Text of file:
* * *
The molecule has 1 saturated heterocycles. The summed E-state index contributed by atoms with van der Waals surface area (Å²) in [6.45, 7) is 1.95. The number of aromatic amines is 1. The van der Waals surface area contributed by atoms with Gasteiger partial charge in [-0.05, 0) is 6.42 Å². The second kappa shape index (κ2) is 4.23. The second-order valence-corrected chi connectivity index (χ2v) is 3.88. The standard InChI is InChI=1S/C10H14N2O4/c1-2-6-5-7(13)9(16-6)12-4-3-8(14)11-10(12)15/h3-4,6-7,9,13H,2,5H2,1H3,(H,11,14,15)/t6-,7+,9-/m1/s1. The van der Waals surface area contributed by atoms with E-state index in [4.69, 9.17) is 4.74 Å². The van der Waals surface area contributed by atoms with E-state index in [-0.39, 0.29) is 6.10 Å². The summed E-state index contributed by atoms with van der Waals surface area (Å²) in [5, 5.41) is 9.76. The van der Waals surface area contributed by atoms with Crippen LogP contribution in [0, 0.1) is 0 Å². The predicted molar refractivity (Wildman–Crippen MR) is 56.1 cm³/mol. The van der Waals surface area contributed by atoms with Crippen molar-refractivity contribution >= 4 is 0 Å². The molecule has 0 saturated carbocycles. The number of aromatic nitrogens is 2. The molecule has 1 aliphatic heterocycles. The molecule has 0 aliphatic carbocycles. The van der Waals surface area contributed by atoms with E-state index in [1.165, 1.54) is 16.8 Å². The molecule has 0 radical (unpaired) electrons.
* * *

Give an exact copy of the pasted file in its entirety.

The molecule has 1 saturated heterocycles. The summed E-state index contributed by atoms with van der Waals surface area (Å²) in [6.45, 7) is 1.95. The number of aromatic amines is 1. The van der Waals surface area contributed by atoms with Gasteiger partial charge in [-0.05, 0) is 6.42 Å². The second kappa shape index (κ2) is 4.23. The second-order valence-corrected chi connectivity index (χ2v) is 3.88. The standard InChI is InChI=1S/C10H14N2O4/c1-2-6-5-7(13)9(16-6)12-4-3-8(14)11-10(12)15/h3-4,6-7,9,13H,2,5H2,1H3,(H,11,14,15)/t6-,7+,9-/m1/s1. The van der Waals surface area contributed by atoms with E-state index in [4.69, 9.17) is 4.74 Å². The van der Waals surface area contributed by atoms with E-state index in [-0.39, 0.29) is 6.10 Å². The summed E-state index contributed by atoms with van der Waals surface area (Å²) in [5, 5.41) is 9.76. The van der Waals surface area contributed by atoms with Crippen LogP contribution in [0, 0.1) is 0 Å². The predicted molar refractivity (Wildman–Crippen MR) is 56.1 cm³/mol. The van der Waals surface area contributed by atoms with Crippen molar-refractivity contribution >= 4 is 0 Å². The molecule has 0 saturated carbocycles. The number of aromatic nitrogens is 2. The molecule has 1 aliphatic heterocycles. The molecule has 0 aliphatic carbocycles. The van der Waals surface area contributed by atoms with E-state index in [1.165, 1.54) is 16.8 Å². The molecule has 0 radical (unpaired) electrons.